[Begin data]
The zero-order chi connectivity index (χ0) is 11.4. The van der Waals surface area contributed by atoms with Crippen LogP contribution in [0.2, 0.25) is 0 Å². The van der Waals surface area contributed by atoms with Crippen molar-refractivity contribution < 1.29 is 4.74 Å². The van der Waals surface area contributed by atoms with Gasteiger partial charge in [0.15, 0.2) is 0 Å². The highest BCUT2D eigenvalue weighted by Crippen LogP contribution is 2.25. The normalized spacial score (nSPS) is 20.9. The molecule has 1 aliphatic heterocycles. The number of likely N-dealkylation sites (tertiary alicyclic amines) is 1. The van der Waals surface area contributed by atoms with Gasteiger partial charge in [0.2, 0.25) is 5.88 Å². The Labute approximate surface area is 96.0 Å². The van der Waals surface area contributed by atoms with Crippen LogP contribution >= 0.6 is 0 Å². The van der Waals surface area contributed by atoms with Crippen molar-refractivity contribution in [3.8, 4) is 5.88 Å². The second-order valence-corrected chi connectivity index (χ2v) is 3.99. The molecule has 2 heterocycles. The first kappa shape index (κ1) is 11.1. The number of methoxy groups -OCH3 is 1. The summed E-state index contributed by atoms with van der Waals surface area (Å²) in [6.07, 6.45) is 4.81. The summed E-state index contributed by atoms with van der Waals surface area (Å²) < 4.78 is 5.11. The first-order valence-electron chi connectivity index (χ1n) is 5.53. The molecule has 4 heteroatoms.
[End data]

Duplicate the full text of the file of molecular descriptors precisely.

The zero-order chi connectivity index (χ0) is 11.4. The van der Waals surface area contributed by atoms with Crippen LogP contribution in [0.2, 0.25) is 0 Å². The van der Waals surface area contributed by atoms with Crippen molar-refractivity contribution < 1.29 is 4.74 Å². The van der Waals surface area contributed by atoms with Gasteiger partial charge in [0.15, 0.2) is 0 Å². The highest BCUT2D eigenvalue weighted by Crippen LogP contribution is 2.25. The normalized spacial score (nSPS) is 20.9. The molecule has 1 aliphatic heterocycles. The number of likely N-dealkylation sites (tertiary alicyclic amines) is 1. The van der Waals surface area contributed by atoms with Gasteiger partial charge in [0.2, 0.25) is 5.88 Å². The Labute approximate surface area is 96.0 Å². The van der Waals surface area contributed by atoms with Crippen LogP contribution >= 0.6 is 0 Å². The van der Waals surface area contributed by atoms with Crippen molar-refractivity contribution in [3.8, 4) is 5.88 Å². The second-order valence-corrected chi connectivity index (χ2v) is 3.99. The molecule has 2 heterocycles. The first kappa shape index (κ1) is 11.1. The number of methoxy groups -OCH3 is 1. The summed E-state index contributed by atoms with van der Waals surface area (Å²) in [6.07, 6.45) is 4.81. The summed E-state index contributed by atoms with van der Waals surface area (Å²) < 4.78 is 5.11. The first-order valence-electron chi connectivity index (χ1n) is 5.53. The molecule has 4 heteroatoms.